The head of Australia's Anglican Church, Archbishop Philip Freier, has expressed his "deep concern" over Federal Immigration Minister Peter Dutton's recent cuts to welfare services to about 100 asylum seekers originally brought to Australia from offshore detention for medical treatment.

In his opening address to the church's three-yearly General Synod being held in Maroochydore, on Queensland's Sunshine Coast, this week, the Anglican Primate and Archbishop of Melbourne said the move was "just the latest in a series of decisions to place vulnerable people in even more exposed conditions".

"Of course, it is the responsibility of governments to control national borders," he said. "But as Christians – or simply as people – our most urgent response must come from our common humanity and empathy. It is tragic for these vulnerable people that political parties have hardened refugee resettlement policy and tragic for these few people to be treated in this way."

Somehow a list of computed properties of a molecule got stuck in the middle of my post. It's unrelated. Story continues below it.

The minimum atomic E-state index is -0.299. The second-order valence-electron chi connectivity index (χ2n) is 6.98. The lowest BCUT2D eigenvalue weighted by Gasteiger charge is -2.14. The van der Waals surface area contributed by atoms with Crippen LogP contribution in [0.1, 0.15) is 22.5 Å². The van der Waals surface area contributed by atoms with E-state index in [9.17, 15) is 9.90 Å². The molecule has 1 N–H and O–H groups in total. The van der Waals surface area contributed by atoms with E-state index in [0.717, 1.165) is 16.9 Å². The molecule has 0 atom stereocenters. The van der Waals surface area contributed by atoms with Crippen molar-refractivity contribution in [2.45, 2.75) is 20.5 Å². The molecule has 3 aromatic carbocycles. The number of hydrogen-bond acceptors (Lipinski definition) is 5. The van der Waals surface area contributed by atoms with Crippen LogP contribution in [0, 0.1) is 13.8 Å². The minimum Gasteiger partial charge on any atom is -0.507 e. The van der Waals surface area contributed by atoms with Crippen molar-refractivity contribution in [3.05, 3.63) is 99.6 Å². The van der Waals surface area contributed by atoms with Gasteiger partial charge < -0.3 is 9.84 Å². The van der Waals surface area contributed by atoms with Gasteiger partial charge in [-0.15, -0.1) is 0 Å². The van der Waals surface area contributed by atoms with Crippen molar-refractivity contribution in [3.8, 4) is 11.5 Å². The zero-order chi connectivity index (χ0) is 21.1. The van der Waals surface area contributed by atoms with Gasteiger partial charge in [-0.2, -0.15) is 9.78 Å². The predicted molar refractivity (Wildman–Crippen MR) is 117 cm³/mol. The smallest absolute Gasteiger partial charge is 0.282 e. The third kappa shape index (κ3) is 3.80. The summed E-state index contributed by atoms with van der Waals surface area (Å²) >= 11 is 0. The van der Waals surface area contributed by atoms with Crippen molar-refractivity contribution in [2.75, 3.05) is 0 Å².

He said that while refugee policy was an area "about which many politicians would like the churches to remain silent", "it should be a matter of conscience for all Australians that we have kept asylum-seekers in deliberately callous conditions". "Here many of them have suffered trauma and stress, especially defenceless children."

Elsewhere in his address to the 17th General Synod, Archbishop Freier restated his opposition to euthanasia, noting that euthanasia and assisted suicide risked "abandoning those who are in greatest need, who deserve our care and support", and urged Anglicans to vote in the upcoming postal survey on same-sex marriage.

While noting he intended to vote 'no', Archbishop Freier acknowledged that Anglicans held a wide range of opinions on the issue but added that the doctrine of the church - that marriage is between a man and a woman - was unlikely to be revised.

Archbiship Freier also reiterated an apology for the church's response to victims of abuse and highlighted a range of issues, from domestic violence and reconciliation to poverty and climate change, noting that the latter "remains one of the most urgent and intransigent issues facing the church and, indeed, the world".

The synod involves almost 300 delegates from all 23 Anglican dioceses across Australia.